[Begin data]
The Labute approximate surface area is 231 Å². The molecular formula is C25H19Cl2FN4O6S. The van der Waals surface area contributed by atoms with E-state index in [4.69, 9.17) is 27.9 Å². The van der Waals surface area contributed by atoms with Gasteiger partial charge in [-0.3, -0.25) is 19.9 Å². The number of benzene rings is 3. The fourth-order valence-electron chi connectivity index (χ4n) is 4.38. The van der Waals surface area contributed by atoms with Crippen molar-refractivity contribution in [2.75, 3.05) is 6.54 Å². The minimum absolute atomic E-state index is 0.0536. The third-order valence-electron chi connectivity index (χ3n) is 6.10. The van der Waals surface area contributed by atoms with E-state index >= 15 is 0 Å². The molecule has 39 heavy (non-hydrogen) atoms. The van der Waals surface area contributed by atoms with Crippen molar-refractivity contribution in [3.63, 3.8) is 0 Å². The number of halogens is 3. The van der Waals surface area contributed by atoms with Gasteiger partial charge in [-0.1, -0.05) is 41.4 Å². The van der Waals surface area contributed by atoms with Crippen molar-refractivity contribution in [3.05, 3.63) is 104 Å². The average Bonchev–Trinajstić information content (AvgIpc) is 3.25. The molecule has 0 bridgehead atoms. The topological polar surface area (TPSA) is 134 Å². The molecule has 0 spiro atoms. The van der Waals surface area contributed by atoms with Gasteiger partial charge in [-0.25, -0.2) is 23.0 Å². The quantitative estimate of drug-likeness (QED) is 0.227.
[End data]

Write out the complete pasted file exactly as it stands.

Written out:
The Labute approximate surface area is 231 Å². The molecular formula is C25H19Cl2FN4O6S. The van der Waals surface area contributed by atoms with E-state index in [4.69, 9.17) is 27.9 Å². The van der Waals surface area contributed by atoms with Gasteiger partial charge in [-0.3, -0.25) is 19.9 Å². The number of benzene rings is 3. The fourth-order valence-electron chi connectivity index (χ4n) is 4.38. The van der Waals surface area contributed by atoms with Crippen molar-refractivity contribution in [2.75, 3.05) is 6.54 Å². The minimum absolute atomic E-state index is 0.0536. The third-order valence-electron chi connectivity index (χ3n) is 6.10. The van der Waals surface area contributed by atoms with E-state index >= 15 is 0 Å². The molecule has 39 heavy (non-hydrogen) atoms. The van der Waals surface area contributed by atoms with Crippen molar-refractivity contribution in [3.63, 3.8) is 0 Å². The number of halogens is 3. The van der Waals surface area contributed by atoms with Gasteiger partial charge in [-0.1, -0.05) is 41.4 Å². The van der Waals surface area contributed by atoms with Crippen molar-refractivity contribution in [3.05, 3.63) is 104 Å². The average Bonchev–Trinajstić information content (AvgIpc) is 3.25. The molecule has 0 bridgehead atoms. The topological polar surface area (TPSA) is 134 Å². The molecule has 0 spiro atoms. The van der Waals surface area contributed by atoms with Gasteiger partial charge in [-0.25, -0.2) is 23.0 Å². The quantitative estimate of drug-likeness (QED) is 0.227.